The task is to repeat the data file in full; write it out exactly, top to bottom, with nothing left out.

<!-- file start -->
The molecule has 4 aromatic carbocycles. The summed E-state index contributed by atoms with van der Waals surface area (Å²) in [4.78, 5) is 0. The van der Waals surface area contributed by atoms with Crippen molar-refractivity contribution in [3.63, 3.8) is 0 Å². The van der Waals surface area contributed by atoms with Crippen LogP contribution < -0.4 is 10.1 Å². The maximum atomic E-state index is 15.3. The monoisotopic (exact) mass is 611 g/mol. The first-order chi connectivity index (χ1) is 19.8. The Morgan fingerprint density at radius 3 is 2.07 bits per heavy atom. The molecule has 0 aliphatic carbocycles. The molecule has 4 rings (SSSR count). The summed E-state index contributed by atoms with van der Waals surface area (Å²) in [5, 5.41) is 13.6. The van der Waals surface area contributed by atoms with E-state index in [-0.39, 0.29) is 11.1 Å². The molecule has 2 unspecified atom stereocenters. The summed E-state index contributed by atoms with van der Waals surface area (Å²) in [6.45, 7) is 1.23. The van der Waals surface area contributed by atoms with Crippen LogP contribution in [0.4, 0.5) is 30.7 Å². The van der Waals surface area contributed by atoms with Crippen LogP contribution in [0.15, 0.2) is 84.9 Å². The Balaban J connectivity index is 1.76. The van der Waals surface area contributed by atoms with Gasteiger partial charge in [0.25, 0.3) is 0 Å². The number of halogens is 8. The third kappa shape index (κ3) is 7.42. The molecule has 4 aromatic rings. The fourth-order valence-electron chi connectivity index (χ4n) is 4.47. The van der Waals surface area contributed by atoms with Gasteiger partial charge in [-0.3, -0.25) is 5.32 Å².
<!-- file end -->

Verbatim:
The molecule has 4 aromatic carbocycles. The summed E-state index contributed by atoms with van der Waals surface area (Å²) in [4.78, 5) is 0. The van der Waals surface area contributed by atoms with Crippen molar-refractivity contribution in [3.63, 3.8) is 0 Å². The van der Waals surface area contributed by atoms with Crippen LogP contribution < -0.4 is 10.1 Å². The maximum atomic E-state index is 15.3. The monoisotopic (exact) mass is 611 g/mol. The first-order chi connectivity index (χ1) is 19.8. The Morgan fingerprint density at radius 3 is 2.07 bits per heavy atom. The molecule has 0 aliphatic carbocycles. The molecule has 4 rings (SSSR count). The summed E-state index contributed by atoms with van der Waals surface area (Å²) in [5, 5.41) is 13.6. The van der Waals surface area contributed by atoms with E-state index in [-0.39, 0.29) is 11.1 Å². The molecule has 2 unspecified atom stereocenters. The summed E-state index contributed by atoms with van der Waals surface area (Å²) in [6.45, 7) is 1.23. The van der Waals surface area contributed by atoms with Crippen LogP contribution in [0.4, 0.5) is 30.7 Å². The van der Waals surface area contributed by atoms with Crippen LogP contribution in [0.15, 0.2) is 84.9 Å². The Balaban J connectivity index is 1.76. The van der Waals surface area contributed by atoms with Gasteiger partial charge in [0.25, 0.3) is 0 Å². The number of halogens is 8. The third kappa shape index (κ3) is 7.42. The molecule has 4 aromatic rings. The fourth-order valence-electron chi connectivity index (χ4n) is 4.47. The van der Waals surface area contributed by atoms with Gasteiger partial charge in [-0.3, -0.25) is 5.32 Å².